Wednesday, January 25, 2012


There is going to be plenty of drooling from me over PLENTY: Vibrant Vegetable Recipes from London's Ottolenghi (2011; $35.00; ISBN: 978-1-4521-0124-8). Yotam Ottolenghi's thrilling valentine to veggies belonged on my year-end best cookbooks of the year survey. I just didn't pay enough attention in time to include it. My bad. Ottolenghi runs four eponymous "haute couture-to-go food shops in London's" poshest neighborhoods. His is also a popular vegetable columnist for the Guardian.  PLENTY's innovative recipes, functional format and vivid color photographs have earned the book lots of accolades and plenty of buzz. At least I didn't get in the book's way!

Green pancakes with lime butter

On just about every page you turn to, the eye is seduced by one tantalizing vegetable recipe after another.  This is definitely not your mother's organic veggie cookbook.  Let's start drooling with the cover image.  Eggplant with buttermilk sauce seems simple enough.  The halved eggplants are baked with some olive oil. Then the tops are slathered with a tangy sauce of buttermilk, Greek yogurt, salt and olive oil and then adorned with tart, jewel-like pomegranate.  Zing. The Arabic fattoush salad (one of my favorites) is deconstructed for a Quinoa and grilled sourdough salad.  Ottolenghi uses sourdough bread instead of pitas. and while it is bulked it up with quinoa, the grain is still delicate. I drool some more. With spinach, cumin and finely sliced green chilies and onions Green pancakes with lime butter, would perk up any brunch.  I love edamame and keep bags of it in my freezer for when I need it for...Warm glass noodles and edamame. Plenty of great Asian flavors are here. Another stunning and creative combination is Fried lima beans with feta, sorrel and sumac. Or Roasted parsnips and sweet potatoes with caper vinaigrette. PLENTY is organized by categories, such as root vegetables, mushrooms, zucchini and other squashes, grains, and pasta, polenta and couscous.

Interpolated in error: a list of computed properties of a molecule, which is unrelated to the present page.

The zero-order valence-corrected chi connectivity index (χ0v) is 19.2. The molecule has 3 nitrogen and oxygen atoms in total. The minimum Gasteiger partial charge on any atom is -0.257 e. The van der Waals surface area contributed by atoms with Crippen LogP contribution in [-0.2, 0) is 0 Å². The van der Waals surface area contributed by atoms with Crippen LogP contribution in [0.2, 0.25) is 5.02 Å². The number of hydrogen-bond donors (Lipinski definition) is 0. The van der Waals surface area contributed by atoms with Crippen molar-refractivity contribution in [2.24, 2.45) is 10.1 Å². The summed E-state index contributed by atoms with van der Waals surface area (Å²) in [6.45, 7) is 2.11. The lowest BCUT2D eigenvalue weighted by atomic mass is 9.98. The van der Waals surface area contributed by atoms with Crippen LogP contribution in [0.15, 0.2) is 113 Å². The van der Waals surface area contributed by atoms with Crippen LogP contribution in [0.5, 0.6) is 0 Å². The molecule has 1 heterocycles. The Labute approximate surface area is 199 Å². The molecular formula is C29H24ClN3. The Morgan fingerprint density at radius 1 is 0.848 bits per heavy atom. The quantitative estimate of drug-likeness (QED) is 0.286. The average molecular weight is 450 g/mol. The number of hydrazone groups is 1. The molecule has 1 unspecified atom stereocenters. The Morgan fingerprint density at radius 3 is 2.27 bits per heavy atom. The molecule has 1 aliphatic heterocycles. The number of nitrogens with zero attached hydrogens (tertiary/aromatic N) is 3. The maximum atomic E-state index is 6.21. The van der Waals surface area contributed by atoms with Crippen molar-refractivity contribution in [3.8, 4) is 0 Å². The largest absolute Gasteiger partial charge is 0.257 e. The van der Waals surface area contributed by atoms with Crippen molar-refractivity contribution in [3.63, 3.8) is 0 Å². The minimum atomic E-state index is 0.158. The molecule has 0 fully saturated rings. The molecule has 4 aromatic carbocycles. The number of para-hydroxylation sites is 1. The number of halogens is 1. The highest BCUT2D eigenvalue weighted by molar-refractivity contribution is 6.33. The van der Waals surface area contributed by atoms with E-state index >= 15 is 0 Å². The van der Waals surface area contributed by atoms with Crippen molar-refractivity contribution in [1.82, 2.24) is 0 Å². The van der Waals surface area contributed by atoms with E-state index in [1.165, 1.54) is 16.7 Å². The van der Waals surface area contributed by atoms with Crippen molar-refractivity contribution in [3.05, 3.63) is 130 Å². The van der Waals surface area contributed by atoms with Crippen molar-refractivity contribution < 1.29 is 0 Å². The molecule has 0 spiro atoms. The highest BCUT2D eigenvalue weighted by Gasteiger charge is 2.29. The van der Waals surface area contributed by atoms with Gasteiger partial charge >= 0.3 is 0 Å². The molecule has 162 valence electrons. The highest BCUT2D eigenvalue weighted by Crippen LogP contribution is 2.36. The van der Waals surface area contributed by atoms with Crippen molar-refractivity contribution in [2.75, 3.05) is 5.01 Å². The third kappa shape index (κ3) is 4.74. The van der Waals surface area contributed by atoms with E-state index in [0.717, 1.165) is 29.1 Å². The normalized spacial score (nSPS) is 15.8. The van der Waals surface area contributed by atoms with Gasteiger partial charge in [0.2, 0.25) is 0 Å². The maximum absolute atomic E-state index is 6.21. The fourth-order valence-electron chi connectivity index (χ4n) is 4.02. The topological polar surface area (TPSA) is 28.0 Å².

Surprise Tatin

Warm glass noodles and edamame

I can't help myself. I just saw the Surprise tatin photo again. Caramelized potatoes take on more color from low-roasted cherry tomatoes, a little goat cheese, oregano, sugar, and puffed pastry.  I can't wait to make this. Another eye-catcher is a savory Mushroom ragout with poached duck egg. Often a recipe is as simple as it is beautiful, such as Crusted pumpkin wedges with sour cream. Bread crumbs and Parmesan give this dish its crunch. I'll stop now. For really delicious vegetables dishes, I've always turned to Lidia Bastianich, Deborah Madison, or Jamie Oliver, but Yotam Ottolenghi brings a terrific eye to a culinary category of infinite variety and flavors and turns it inside out.  There is a lot of very exciting food in this beautiful book.

Yotam Ottolenghi


Filling a tart with potatoes is a real treat for potato lovers.  Serve it with a green salad and you don't need much else. You can use commercial sun-dried tomatoes in oil to save yourself making the oven-dried tomatoes. 

Serves 4
1 1/2 cups cherry tomatoes
2 tbsp olive oil, plus extra for drizzling over the tomatoes and for the pan
salt and black pepper
1 lb new potatoes (skins on)
1 large onion, thinly sliced
3 tbsp sugar
2 tsp butter
3 oregano sprigs
5 oz aged goat cheese, sliced
1 puff pastry sheet, rolled thinly

Preheat oven to 275 degrees F.  Halve the tomatoes and place them skin side-down on the baking sheet. Drizzle over some olive oil and sprinkle with salt and pepper.  Place in the oven to dry for 45 minutes. 

Meanwhile, cook the potatoes in boiling, salted water for 25 minutes. Drain and let cool. Trim off a bit of the top and the bottom of each potato, then cut into 1-inch thick discs. 

Saute the onion with the oil and some salt for about 10 minutes, or until golden brown. 

Once you've prepared all the vegetables, brush a 9-inch cake pan with oil and line the bottom with a circle of parchment paper. In a small pan cook the sugar and butter on a high heat, stirring constantly with a wooden spoon, to get a semi-dark caramel. Pour the caramel carefully into the cake pan and tilt it to spread the caramel evenly over the bottom. Pick the oregano leaves, tear and scatter on the caramel. 

Lay the potato slices close together, cut-side down on the bottom of the pan. Gently press onion and tomatoes into the gaps and sprinkle generously with salt and pepper. Spread the slices of goat cheese evenly over the potatoes. Cut a puff pastry disc that is 1 inch larger in diameter  than the pan. Lay the pastry lid over the tart filling and gently tuck the edges down around the potatoes inside the pan. (At this stage you can chill the tart for up to 24 hours.)

Preheat the oven to 400 degrees F. Bake the tart for 25 minutes, then reduce the temperature to 350 degrees F and continue baking for 15 minutes, or until the pastry is thoroughly cooked.  Remove from the oven and let settle for 2 minutes only. Hold an inverted plate firmly on top of the pan an carefully but briskly turn them over together, then lift off the pan. Serve the tart hot or warm.